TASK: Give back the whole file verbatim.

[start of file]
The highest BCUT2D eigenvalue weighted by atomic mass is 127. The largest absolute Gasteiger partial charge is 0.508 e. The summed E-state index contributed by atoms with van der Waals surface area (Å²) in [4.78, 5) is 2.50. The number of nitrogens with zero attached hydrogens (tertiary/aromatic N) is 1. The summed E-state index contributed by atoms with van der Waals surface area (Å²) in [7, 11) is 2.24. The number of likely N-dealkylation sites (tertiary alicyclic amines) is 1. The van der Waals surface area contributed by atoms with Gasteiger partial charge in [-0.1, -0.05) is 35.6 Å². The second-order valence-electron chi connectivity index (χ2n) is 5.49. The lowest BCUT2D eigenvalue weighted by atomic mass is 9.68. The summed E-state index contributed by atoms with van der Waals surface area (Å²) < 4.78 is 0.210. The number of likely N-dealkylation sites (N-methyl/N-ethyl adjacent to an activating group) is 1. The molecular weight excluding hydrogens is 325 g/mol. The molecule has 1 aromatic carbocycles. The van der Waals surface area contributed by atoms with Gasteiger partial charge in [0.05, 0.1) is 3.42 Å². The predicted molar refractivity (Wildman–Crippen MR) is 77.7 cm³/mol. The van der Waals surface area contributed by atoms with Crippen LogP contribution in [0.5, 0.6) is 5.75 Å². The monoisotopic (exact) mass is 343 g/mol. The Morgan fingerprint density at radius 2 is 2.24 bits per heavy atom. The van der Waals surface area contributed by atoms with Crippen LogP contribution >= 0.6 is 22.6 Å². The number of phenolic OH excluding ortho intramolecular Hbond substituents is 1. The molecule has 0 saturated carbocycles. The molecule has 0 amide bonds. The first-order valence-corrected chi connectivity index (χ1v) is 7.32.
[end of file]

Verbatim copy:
The highest BCUT2D eigenvalue weighted by atomic mass is 127. The largest absolute Gasteiger partial charge is 0.508 e. The summed E-state index contributed by atoms with van der Waals surface area (Å²) in [4.78, 5) is 2.50. The number of nitrogens with zero attached hydrogens (tertiary/aromatic N) is 1. The summed E-state index contributed by atoms with van der Waals surface area (Å²) in [7, 11) is 2.24. The number of likely N-dealkylation sites (tertiary alicyclic amines) is 1. The van der Waals surface area contributed by atoms with Gasteiger partial charge in [-0.1, -0.05) is 35.6 Å². The second-order valence-electron chi connectivity index (χ2n) is 5.49. The lowest BCUT2D eigenvalue weighted by atomic mass is 9.68. The summed E-state index contributed by atoms with van der Waals surface area (Å²) < 4.78 is 0.210. The number of likely N-dealkylation sites (N-methyl/N-ethyl adjacent to an activating group) is 1. The molecular weight excluding hydrogens is 325 g/mol. The molecule has 1 aromatic carbocycles. The van der Waals surface area contributed by atoms with Gasteiger partial charge in [0.05, 0.1) is 3.42 Å². The predicted molar refractivity (Wildman–Crippen MR) is 77.7 cm³/mol. The van der Waals surface area contributed by atoms with Crippen LogP contribution in [0.5, 0.6) is 5.75 Å². The monoisotopic (exact) mass is 343 g/mol. The Morgan fingerprint density at radius 2 is 2.24 bits per heavy atom. The van der Waals surface area contributed by atoms with Crippen LogP contribution >= 0.6 is 22.6 Å². The number of phenolic OH excluding ortho intramolecular Hbond substituents is 1. The molecule has 0 saturated carbocycles. The molecule has 0 amide bonds. The first-order valence-corrected chi connectivity index (χ1v) is 7.32.